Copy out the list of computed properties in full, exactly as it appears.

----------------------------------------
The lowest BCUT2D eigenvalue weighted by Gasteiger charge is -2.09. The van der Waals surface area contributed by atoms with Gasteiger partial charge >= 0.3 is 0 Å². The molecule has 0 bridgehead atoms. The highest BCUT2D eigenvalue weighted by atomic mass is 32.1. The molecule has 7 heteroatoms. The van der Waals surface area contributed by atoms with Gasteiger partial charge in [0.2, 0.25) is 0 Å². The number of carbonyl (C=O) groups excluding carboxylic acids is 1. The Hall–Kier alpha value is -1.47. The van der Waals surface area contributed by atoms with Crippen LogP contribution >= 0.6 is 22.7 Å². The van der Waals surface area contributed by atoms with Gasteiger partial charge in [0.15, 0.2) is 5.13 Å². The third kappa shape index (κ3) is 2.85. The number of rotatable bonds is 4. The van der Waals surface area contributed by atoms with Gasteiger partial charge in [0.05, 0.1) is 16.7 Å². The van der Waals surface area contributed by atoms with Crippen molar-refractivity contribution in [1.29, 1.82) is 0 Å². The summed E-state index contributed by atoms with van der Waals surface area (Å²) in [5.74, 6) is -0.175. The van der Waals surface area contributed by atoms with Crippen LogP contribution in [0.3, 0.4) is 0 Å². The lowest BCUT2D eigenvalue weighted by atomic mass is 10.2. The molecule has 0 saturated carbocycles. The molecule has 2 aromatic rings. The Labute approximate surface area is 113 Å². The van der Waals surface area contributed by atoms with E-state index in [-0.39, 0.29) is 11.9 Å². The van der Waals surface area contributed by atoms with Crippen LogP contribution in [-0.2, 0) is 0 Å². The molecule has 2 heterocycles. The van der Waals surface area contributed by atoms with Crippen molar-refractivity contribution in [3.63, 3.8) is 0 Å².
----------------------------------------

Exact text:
The lowest BCUT2D eigenvalue weighted by Gasteiger charge is -2.09. The van der Waals surface area contributed by atoms with Gasteiger partial charge >= 0.3 is 0 Å². The molecule has 0 bridgehead atoms. The highest BCUT2D eigenvalue weighted by atomic mass is 32.1. The molecule has 7 heteroatoms. The van der Waals surface area contributed by atoms with Gasteiger partial charge in [0.2, 0.25) is 0 Å². The number of carbonyl (C=O) groups excluding carboxylic acids is 1. The Hall–Kier alpha value is -1.47. The van der Waals surface area contributed by atoms with Crippen LogP contribution >= 0.6 is 22.7 Å². The van der Waals surface area contributed by atoms with Gasteiger partial charge in [0.15, 0.2) is 5.13 Å². The third kappa shape index (κ3) is 2.85. The number of rotatable bonds is 4. The van der Waals surface area contributed by atoms with Gasteiger partial charge in [0.05, 0.1) is 16.7 Å². The van der Waals surface area contributed by atoms with Crippen molar-refractivity contribution in [1.29, 1.82) is 0 Å². The summed E-state index contributed by atoms with van der Waals surface area (Å²) in [5.74, 6) is -0.175. The van der Waals surface area contributed by atoms with Crippen LogP contribution in [0.3, 0.4) is 0 Å². The lowest BCUT2D eigenvalue weighted by atomic mass is 10.2. The molecule has 0 saturated carbocycles. The molecule has 2 aromatic rings. The Labute approximate surface area is 113 Å². The van der Waals surface area contributed by atoms with E-state index in [-0.39, 0.29) is 11.9 Å². The van der Waals surface area contributed by atoms with Crippen LogP contribution in [-0.2, 0) is 0 Å². The molecule has 2 heterocycles. The van der Waals surface area contributed by atoms with Crippen molar-refractivity contribution in [3.63, 3.8) is 0 Å².